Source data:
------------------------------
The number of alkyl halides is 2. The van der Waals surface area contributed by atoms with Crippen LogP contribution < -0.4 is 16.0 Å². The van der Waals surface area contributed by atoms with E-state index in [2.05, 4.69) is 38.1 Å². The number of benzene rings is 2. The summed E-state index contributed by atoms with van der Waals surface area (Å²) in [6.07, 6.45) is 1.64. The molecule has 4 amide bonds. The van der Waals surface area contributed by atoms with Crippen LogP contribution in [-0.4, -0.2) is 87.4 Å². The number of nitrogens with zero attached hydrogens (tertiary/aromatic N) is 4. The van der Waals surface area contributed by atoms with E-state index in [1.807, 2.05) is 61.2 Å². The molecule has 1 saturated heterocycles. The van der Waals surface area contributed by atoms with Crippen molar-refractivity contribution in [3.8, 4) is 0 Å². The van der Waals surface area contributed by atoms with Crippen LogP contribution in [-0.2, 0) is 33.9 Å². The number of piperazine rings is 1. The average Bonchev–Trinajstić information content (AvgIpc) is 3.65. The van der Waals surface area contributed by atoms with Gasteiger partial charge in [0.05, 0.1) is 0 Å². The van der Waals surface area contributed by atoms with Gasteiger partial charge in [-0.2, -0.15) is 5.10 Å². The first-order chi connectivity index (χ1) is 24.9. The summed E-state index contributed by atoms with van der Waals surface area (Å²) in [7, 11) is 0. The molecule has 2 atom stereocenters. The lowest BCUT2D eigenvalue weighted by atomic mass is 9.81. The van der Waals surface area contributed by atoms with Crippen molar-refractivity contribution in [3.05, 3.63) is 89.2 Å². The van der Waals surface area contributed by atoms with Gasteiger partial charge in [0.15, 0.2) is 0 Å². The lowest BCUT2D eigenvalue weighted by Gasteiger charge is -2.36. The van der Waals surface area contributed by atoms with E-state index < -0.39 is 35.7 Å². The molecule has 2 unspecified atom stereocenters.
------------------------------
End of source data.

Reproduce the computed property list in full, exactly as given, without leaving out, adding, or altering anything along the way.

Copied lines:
The number of alkyl halides is 2. The van der Waals surface area contributed by atoms with Crippen LogP contribution < -0.4 is 16.0 Å². The van der Waals surface area contributed by atoms with E-state index in [2.05, 4.69) is 38.1 Å². The number of benzene rings is 2. The summed E-state index contributed by atoms with van der Waals surface area (Å²) in [6.07, 6.45) is 1.64. The molecule has 4 amide bonds. The van der Waals surface area contributed by atoms with Crippen LogP contribution in [-0.4, -0.2) is 87.4 Å². The number of nitrogens with zero attached hydrogens (tertiary/aromatic N) is 4. The van der Waals surface area contributed by atoms with E-state index in [1.807, 2.05) is 61.2 Å². The molecule has 1 saturated heterocycles. The van der Waals surface area contributed by atoms with Crippen molar-refractivity contribution in [3.8, 4) is 0 Å². The van der Waals surface area contributed by atoms with Crippen LogP contribution in [-0.2, 0) is 33.9 Å². The number of piperazine rings is 1. The average Bonchev–Trinajstić information content (AvgIpc) is 3.65. The van der Waals surface area contributed by atoms with Gasteiger partial charge in [0.05, 0.1) is 0 Å². The van der Waals surface area contributed by atoms with Gasteiger partial charge in [-0.2, -0.15) is 5.10 Å². The first-order chi connectivity index (χ1) is 24.9. The summed E-state index contributed by atoms with van der Waals surface area (Å²) in [7, 11) is 0. The molecule has 2 atom stereocenters. The lowest BCUT2D eigenvalue weighted by atomic mass is 9.81. The van der Waals surface area contributed by atoms with Crippen molar-refractivity contribution in [3.05, 3.63) is 89.2 Å². The van der Waals surface area contributed by atoms with Gasteiger partial charge in [0.15, 0.2) is 0 Å². The lowest BCUT2D eigenvalue weighted by Gasteiger charge is -2.36. The van der Waals surface area contributed by atoms with E-state index < -0.39 is 35.7 Å². The molecule has 2 unspecified atom stereocenters.